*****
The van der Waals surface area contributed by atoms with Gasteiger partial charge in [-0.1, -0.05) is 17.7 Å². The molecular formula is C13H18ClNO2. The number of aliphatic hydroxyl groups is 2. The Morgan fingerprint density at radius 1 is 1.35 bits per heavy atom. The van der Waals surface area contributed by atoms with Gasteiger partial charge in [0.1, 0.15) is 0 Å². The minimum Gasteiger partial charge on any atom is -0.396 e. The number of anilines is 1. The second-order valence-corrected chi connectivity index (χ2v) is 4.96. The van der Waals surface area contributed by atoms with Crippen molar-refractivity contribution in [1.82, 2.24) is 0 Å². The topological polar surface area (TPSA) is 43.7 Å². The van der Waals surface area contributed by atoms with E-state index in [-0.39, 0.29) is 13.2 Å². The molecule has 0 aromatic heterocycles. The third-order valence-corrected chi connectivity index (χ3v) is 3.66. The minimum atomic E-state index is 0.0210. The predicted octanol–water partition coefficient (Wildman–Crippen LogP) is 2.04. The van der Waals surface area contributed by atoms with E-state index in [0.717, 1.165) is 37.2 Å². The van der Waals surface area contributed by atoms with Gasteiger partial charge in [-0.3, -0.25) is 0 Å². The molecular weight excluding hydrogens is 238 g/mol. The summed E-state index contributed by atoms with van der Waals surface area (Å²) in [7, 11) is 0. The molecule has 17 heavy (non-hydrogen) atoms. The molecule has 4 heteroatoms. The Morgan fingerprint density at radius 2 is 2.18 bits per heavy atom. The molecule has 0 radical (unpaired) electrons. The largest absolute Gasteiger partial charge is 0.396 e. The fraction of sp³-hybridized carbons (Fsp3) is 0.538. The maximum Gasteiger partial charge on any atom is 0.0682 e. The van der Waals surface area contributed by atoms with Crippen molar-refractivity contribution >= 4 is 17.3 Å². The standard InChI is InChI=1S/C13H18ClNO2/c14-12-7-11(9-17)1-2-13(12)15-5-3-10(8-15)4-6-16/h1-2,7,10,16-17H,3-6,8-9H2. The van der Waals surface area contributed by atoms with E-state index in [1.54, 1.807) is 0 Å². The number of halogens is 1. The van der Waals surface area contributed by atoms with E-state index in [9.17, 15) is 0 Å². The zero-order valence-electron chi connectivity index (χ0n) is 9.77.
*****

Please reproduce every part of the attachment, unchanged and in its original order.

The van der Waals surface area contributed by atoms with Gasteiger partial charge in [-0.1, -0.05) is 17.7 Å². The molecular formula is C13H18ClNO2. The number of aliphatic hydroxyl groups is 2. The Morgan fingerprint density at radius 1 is 1.35 bits per heavy atom. The van der Waals surface area contributed by atoms with Gasteiger partial charge in [0.1, 0.15) is 0 Å². The minimum Gasteiger partial charge on any atom is -0.396 e. The number of anilines is 1. The second-order valence-corrected chi connectivity index (χ2v) is 4.96. The van der Waals surface area contributed by atoms with Crippen molar-refractivity contribution in [1.82, 2.24) is 0 Å². The topological polar surface area (TPSA) is 43.7 Å². The van der Waals surface area contributed by atoms with E-state index in [-0.39, 0.29) is 13.2 Å². The molecule has 0 aromatic heterocycles. The third-order valence-corrected chi connectivity index (χ3v) is 3.66. The minimum atomic E-state index is 0.0210. The predicted octanol–water partition coefficient (Wildman–Crippen LogP) is 2.04. The van der Waals surface area contributed by atoms with E-state index in [0.717, 1.165) is 37.2 Å². The van der Waals surface area contributed by atoms with Gasteiger partial charge in [-0.3, -0.25) is 0 Å². The molecular weight excluding hydrogens is 238 g/mol. The summed E-state index contributed by atoms with van der Waals surface area (Å²) in [7, 11) is 0. The molecule has 17 heavy (non-hydrogen) atoms. The molecule has 4 heteroatoms. The Morgan fingerprint density at radius 2 is 2.18 bits per heavy atom. The molecule has 0 radical (unpaired) electrons. The largest absolute Gasteiger partial charge is 0.396 e. The fraction of sp³-hybridized carbons (Fsp3) is 0.538. The maximum Gasteiger partial charge on any atom is 0.0682 e. The van der Waals surface area contributed by atoms with Crippen molar-refractivity contribution >= 4 is 17.3 Å². The standard InChI is InChI=1S/C13H18ClNO2/c14-12-7-11(9-17)1-2-13(12)15-5-3-10(8-15)4-6-16/h1-2,7,10,16-17H,3-6,8-9H2. The van der Waals surface area contributed by atoms with E-state index in [1.54, 1.807) is 0 Å². The number of halogens is 1. The van der Waals surface area contributed by atoms with E-state index in [9.17, 15) is 0 Å². The zero-order valence-electron chi connectivity index (χ0n) is 9.77.